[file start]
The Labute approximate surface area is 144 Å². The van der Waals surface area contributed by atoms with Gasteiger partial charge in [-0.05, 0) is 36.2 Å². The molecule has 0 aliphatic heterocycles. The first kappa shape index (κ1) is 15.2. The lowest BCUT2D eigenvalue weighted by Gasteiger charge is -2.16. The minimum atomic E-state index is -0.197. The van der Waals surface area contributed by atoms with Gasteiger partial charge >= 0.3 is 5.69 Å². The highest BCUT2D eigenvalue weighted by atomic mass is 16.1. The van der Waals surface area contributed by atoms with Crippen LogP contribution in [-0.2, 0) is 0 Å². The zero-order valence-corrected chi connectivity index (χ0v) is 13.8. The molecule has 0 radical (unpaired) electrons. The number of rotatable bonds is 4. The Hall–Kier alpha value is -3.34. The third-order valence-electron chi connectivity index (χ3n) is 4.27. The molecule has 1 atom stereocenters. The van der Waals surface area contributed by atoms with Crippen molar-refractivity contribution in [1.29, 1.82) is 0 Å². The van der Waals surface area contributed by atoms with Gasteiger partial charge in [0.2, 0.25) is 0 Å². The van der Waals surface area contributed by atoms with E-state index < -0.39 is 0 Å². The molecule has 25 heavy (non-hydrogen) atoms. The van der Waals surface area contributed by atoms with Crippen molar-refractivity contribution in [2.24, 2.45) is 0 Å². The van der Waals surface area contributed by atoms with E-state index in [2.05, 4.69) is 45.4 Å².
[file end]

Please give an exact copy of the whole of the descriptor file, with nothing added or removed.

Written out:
The Labute approximate surface area is 144 Å². The van der Waals surface area contributed by atoms with Gasteiger partial charge in [-0.05, 0) is 36.2 Å². The molecule has 0 aliphatic heterocycles. The first kappa shape index (κ1) is 15.2. The lowest BCUT2D eigenvalue weighted by Gasteiger charge is -2.16. The minimum atomic E-state index is -0.197. The van der Waals surface area contributed by atoms with Gasteiger partial charge >= 0.3 is 5.69 Å². The highest BCUT2D eigenvalue weighted by atomic mass is 16.1. The van der Waals surface area contributed by atoms with Crippen LogP contribution in [-0.2, 0) is 0 Å². The zero-order valence-corrected chi connectivity index (χ0v) is 13.8. The molecule has 0 radical (unpaired) electrons. The number of rotatable bonds is 4. The Hall–Kier alpha value is -3.34. The third-order valence-electron chi connectivity index (χ3n) is 4.27. The molecule has 1 atom stereocenters. The van der Waals surface area contributed by atoms with Crippen molar-refractivity contribution in [1.29, 1.82) is 0 Å². The van der Waals surface area contributed by atoms with Gasteiger partial charge in [0.2, 0.25) is 0 Å². The van der Waals surface area contributed by atoms with E-state index < -0.39 is 0 Å². The molecule has 25 heavy (non-hydrogen) atoms. The van der Waals surface area contributed by atoms with Crippen molar-refractivity contribution in [2.24, 2.45) is 0 Å². The van der Waals surface area contributed by atoms with E-state index in [2.05, 4.69) is 45.4 Å².